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Allied Horticultural Trades Congress.

G.R. (Dick) Sale (standing) flanked by presidents of the four participating associations that formed Landscape Ontario.

by those who simply had a love of the land. Many were immigrants from Europe, and together they built an industry that has become a major economic force in the country. Some two years before the forma-

tion of the OLCA, a small group of landscape contractors under the lead- ership of Leslie Hancock had begun meeting during the winter months, together with employees of the Metro Parks Department, in a high school in Port Credit. They called themselves the Landscape and Horticultural Guild, and were mainly devoted to education. The concept was based on European methods of vocational or trades training. The guild, accord- ing to Glenn Peister, offered an early and splendid opportunity, not only to learn and exchange trade ideas, but to develop lasting friendships among those engaged in the landscape trade at that time. Early in 1959, with the encourage-

ment of Leslie Hancock, the Ontario Landscape Contractors Associa- tion was formed with 14 founding member firms. Ontario Garden Maintenance and Landscaping Association It wasn’t until after the Second

World War that gardening began to become a respectable occupation. A good deal of the credit must go to those who came to this country seeking a new and better life. Many had been trained in horticulture in Europe, and gardening offered a way of establishing themselves by setting up their own business with little equipment — sometimes not much more than a few tools in a wheelbar- row. It wasn’t easy for them. Difficulty learning the English language caused problems

in 44 • Fall 2016 communicating with

customers, and even within the associ- ation that was eventually formed, Old

World animosities sometimes caused problems. In the fall of 1964, on the way back

from a short course in Guelph, some gardeners were having coffee in one of the small restaurants along the way, and the idea of an association was discussed. However, nobody acted on the idea until January 1965. At that time Casey van Maris (Parklane Nurseries Ltd., Agincourt) and Tony DeGroot (Hensberger & DeGroot, Willowdale) phoned Bernie Bouw- meister (Modern Holland Landscap- ing, Unionville), John van Roode (also of Parklane Nurseries Ltd.) and Hank Deenen (Hank Deenen Land- scaping Ltd., West Hill); asking them to devote some of their time to get this new association rolling. The meeting was duly held, with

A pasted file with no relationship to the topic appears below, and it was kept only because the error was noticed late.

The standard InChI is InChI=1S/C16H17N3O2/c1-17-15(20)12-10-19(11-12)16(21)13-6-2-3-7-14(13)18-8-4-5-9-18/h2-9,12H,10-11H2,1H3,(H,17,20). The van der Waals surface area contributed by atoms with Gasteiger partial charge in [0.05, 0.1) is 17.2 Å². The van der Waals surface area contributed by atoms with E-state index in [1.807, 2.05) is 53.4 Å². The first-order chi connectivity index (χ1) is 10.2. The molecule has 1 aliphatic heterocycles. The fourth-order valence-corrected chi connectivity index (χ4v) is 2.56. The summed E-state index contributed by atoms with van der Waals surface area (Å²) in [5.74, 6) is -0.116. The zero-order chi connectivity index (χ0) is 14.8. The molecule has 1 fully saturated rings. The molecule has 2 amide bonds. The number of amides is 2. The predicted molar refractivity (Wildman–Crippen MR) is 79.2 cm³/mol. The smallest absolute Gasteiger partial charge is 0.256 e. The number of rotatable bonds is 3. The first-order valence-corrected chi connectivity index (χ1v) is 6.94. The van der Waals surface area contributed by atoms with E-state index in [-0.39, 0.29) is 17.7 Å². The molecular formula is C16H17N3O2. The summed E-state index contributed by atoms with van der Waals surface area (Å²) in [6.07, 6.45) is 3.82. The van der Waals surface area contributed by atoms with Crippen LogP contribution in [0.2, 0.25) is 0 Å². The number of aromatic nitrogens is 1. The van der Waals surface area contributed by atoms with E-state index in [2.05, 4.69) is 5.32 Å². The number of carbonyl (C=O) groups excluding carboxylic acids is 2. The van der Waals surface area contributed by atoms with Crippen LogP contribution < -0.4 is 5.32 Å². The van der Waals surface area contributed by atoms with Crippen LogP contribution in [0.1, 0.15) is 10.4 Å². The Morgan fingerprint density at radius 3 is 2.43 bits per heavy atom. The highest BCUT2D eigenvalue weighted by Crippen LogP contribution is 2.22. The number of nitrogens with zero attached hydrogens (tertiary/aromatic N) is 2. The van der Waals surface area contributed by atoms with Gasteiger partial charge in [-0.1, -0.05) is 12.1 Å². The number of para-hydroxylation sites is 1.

Hank Deenen in the chair. He had come well prepared with a printed agenda that included an outline of nine proposed objectives: 1. A better image as a maintenance

group to the public. 2. Educational program to upgrade

the knowledge of members. 3. Proper presentation to govern-

ment departments. 4. Advice on equipment and suppli-

ers. 5. Arbitration committee on diffi-

cult accounts. 6. A service to help fellow members

when sick. 7. Business overflow and labour and

equipment pool. 8. Set standard rates. 9. One rental agency to rent special

equipment for the trade. In his opening speech Hank Deenen

outlined the need for an association of the smaller landscape gardeners, and listed the above as possible objec- tives…The first permanent Board of

Casey van Maris (left) receives the Honorary Life Membership from LO President Harold Deenen in 1982.

Directors was voted in at an executive meeting on September 7. The OGMLA was working with

the Ontario Landscape Contractors Association, Ontario Nursery Trades Association, the Nursery Sod Grow- ers Association and the Ontario Shade Tree Council to develop educational course in various aspects of horticul- ture. In January of 1968 the most successful pesticide course to date was held at Edwards Gardens, and through the efforts of these groups the Ontario government was about to set up courses at Humber and Centennial College. Interest was also being shown in an apprenticeship type of training, and the association was co-operating in this phase of the program.

Unity – the formation of Landscape Ontario

On January 24, 1973, at the close

of the Ontario Horticultural Trades Congress, after members of the Ontario Nursery Trades Association, the Ontario Landscape Contractors Association, and the Ontario Garden Maintenance and Landscape Asso- ciation had voted overwhelmingly to support the concept of unity within Ontario’s horticultural


Landscape Ontario officially came into being. x Denis Flanagan CLD (certified land- scape designer). After graduating from horticulture in Surrey, England, Denis, was moved to Canada where for 35 years he has contributed to the Canadian horti- cultural scene by designing hundreds of gardens, teaching at several colleges and appearing on many TV shows. He contin- ues to share his passion for gardening by giving presentations to the public and presently directs the membership depart- ment at Landscape Ontario, promoting the joys and benefits of the Green Profes- sion as manager of public relations.

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